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Published: June 13, 2024

UT Senior Stars as Snoopy in Professional Debut

Kelsey Lopez ’25, in Snoopy’s iconic Red Baron goggles and red cape, sang for her supper.


Kelsey Lopez ’25 sang for her supper in her professional debut with ThinkTank Theatre from June 7th-16th in their production of “You’re a Good Man, Charlie Brown.” Photo by Ashley Emrick

In a song called “Suppertime,” Kelsey Lopez ’25, a musical theater major, sings in her professional debut with Tampa’s ThinkTank Theatre, June 7-16, in its production of “You’re a Good Man, Charlie Brown.” 

The musical required “a leap” from Lopez to audition, she said, but the journey brought her joy and career connections that she never expected.

She found out about the professional theater company from friends at UT and was encouraged to try out. Lopez auditioned for several of the characters besides Snoopy, but ultimately landed the role of the iconic dog. To study, she watched her own dog around the house and practiced how to “sing” a bark or “say” a howl.

The role is a departure for Lopez, who has previously starred in more somber productions at UT, like “The Hunchback of Notre Dame.” Lopez enjoyed the switch.

“I haven't done a fun show in a while,” she said. “This was something that's just completely fun and joyful and astounding.” 

She said the audience can feel the upbeat energy, too.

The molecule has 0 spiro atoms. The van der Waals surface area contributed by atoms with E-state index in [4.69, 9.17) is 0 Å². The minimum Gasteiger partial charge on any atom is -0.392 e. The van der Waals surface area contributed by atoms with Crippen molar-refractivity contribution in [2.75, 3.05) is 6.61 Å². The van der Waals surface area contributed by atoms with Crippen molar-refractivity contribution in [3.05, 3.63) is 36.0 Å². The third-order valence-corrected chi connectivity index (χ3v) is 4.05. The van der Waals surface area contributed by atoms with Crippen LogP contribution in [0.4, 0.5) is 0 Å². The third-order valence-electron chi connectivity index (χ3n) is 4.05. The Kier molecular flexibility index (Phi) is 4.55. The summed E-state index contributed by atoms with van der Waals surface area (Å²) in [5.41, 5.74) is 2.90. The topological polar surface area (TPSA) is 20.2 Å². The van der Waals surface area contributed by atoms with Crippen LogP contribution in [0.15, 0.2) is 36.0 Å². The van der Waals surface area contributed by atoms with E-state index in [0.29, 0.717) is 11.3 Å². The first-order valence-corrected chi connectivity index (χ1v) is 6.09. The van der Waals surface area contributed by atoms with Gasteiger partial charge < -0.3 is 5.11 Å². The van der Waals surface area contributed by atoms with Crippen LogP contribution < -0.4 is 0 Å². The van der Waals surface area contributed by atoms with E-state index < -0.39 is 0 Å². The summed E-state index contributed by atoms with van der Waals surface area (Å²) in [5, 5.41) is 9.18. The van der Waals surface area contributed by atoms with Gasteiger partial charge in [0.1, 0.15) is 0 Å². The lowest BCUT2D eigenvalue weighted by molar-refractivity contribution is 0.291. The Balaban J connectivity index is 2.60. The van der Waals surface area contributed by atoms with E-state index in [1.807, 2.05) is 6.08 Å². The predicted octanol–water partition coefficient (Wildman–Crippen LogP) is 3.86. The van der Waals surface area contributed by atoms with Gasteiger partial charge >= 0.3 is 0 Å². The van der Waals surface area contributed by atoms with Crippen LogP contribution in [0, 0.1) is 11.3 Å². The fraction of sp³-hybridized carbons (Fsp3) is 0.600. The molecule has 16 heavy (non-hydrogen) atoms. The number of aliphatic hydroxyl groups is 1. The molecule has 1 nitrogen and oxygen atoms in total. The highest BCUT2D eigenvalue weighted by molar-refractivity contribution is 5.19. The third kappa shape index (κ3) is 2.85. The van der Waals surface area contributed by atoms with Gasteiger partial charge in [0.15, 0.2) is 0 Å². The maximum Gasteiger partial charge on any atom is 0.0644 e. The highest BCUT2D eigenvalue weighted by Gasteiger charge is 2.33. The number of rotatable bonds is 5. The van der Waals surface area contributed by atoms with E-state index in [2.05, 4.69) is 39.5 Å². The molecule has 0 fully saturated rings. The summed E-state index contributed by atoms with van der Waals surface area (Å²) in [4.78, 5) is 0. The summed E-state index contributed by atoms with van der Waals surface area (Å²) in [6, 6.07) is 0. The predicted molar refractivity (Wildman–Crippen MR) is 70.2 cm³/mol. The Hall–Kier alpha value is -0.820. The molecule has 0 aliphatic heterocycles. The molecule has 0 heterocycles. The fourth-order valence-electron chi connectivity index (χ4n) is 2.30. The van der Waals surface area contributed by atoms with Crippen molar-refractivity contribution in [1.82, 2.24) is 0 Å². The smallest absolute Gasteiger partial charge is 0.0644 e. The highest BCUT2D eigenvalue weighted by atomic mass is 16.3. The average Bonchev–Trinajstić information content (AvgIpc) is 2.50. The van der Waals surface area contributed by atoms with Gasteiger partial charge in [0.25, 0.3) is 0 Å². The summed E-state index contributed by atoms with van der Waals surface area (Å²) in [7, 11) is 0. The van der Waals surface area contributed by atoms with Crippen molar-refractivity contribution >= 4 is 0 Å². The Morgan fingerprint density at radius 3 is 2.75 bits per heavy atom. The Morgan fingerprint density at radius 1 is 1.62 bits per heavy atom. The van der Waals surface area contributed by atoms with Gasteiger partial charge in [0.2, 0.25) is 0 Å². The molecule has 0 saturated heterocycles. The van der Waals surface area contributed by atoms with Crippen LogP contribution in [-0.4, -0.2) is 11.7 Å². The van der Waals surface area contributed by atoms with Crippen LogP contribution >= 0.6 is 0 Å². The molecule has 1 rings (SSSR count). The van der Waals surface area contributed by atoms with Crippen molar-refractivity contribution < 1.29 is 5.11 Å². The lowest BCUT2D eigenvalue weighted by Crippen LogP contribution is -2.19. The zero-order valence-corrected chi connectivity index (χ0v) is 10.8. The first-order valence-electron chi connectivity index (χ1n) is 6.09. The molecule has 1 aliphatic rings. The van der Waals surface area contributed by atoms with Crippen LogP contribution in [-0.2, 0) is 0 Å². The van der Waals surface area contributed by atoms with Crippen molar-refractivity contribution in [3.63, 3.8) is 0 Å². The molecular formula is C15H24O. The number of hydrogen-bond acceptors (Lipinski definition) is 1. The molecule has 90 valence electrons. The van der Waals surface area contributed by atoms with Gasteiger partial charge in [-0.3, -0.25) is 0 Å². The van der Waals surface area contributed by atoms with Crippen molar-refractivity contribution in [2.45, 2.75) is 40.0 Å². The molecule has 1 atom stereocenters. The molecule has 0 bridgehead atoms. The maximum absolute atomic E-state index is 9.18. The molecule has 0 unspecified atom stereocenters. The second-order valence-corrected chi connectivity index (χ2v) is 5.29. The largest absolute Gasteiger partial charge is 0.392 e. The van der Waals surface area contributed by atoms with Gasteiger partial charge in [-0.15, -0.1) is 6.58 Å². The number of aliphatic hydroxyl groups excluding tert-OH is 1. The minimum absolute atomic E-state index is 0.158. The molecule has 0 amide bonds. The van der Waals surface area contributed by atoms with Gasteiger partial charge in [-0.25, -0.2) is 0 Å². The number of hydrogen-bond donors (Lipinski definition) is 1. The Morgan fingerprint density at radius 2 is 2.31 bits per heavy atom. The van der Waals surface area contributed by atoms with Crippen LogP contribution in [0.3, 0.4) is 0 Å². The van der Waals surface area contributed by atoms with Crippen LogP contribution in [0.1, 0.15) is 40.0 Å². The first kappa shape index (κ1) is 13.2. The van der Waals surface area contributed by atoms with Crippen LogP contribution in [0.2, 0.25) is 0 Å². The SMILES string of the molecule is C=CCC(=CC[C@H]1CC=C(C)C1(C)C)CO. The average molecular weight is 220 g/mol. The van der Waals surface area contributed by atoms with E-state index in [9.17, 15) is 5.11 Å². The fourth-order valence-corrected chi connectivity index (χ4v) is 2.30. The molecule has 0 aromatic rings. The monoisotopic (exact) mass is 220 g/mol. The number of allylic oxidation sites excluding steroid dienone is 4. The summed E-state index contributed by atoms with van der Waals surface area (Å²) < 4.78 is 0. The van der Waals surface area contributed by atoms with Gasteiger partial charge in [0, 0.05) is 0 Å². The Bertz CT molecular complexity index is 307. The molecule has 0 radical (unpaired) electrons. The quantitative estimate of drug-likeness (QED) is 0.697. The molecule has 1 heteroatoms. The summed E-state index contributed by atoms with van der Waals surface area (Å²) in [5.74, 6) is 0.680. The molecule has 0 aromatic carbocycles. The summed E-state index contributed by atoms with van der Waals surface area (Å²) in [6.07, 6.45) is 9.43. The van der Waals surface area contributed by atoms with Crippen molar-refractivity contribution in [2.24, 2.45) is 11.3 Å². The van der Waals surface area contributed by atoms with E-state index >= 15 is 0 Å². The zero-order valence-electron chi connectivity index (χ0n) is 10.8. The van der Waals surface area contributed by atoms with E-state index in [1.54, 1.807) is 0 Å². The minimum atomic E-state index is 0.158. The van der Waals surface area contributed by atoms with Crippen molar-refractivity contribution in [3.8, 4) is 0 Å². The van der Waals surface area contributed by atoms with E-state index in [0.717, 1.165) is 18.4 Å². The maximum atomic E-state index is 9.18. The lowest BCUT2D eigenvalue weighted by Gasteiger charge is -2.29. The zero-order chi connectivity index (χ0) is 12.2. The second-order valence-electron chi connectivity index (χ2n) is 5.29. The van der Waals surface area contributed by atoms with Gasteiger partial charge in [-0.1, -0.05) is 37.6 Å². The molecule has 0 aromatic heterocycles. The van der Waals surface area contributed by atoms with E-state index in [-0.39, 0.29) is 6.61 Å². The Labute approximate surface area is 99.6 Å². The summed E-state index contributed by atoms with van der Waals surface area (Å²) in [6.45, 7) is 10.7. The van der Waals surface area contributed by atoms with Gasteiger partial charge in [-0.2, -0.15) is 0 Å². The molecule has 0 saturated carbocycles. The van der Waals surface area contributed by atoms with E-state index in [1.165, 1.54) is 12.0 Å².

“There's a line in this show: ‘Happiness is anyone, anything at all that's loved by you.’ And it's so sweet. And it's so tender. And you can just tell the whole theme of the show, even though it's funny, and it's a kid (saying the line), there's still this aspect of joy.”

That positivity is something Lopez trying to carry into her career. She says her mother, father and fiancé have been largely supportive of her pursuing a career in musical theater, but she has received questions and pushback from others.

She also has had to overcome negativity from herself.

“It's very easy to become insecure in an industry that's all about you,” Lopez said.

“It's about what you bring to the table. How do you look, and what's your dance level? What's your range? … It's very personal. You have to take it with a grain of salt.”

She said she wants to showcase herself as a confident performer, and she learned how to do so in an audition by taking classes at UT. 

Lopez credited the professors, classmates and an audition class at UT for professionalizing her acting chops. She called the program one of “training and support” where everybody knows everybody. 

“UT's intimacy is really what drew me…. Faculty know you and know how you work and what you do, and I really like that things can get nitpicky with how we can better ourselves and improve,” she said. 

Through landing the Snoopy role, Lopez is mingling with a New York-based cast and crew.

Working with professionals motivates her, Lopez said. “There was definitely a little bit of intimidation,” she said. “When I first came into rehearsals, I was, like, ‘OK, what's the expectation here? … What are they going to think? Can I be up to par with everyone?’ At least that's the way I was thinking about my worth as a performer.”

The professionals were friendly and helped put Lopez more at ease.

“I know that if I work hard, and I enjoy what I'm doing, I'm going to feel successful and feel supported no matter what,” she said. 

“This show is just full of happiness,” Lopez said.

Story by Lena Malpeli '25 

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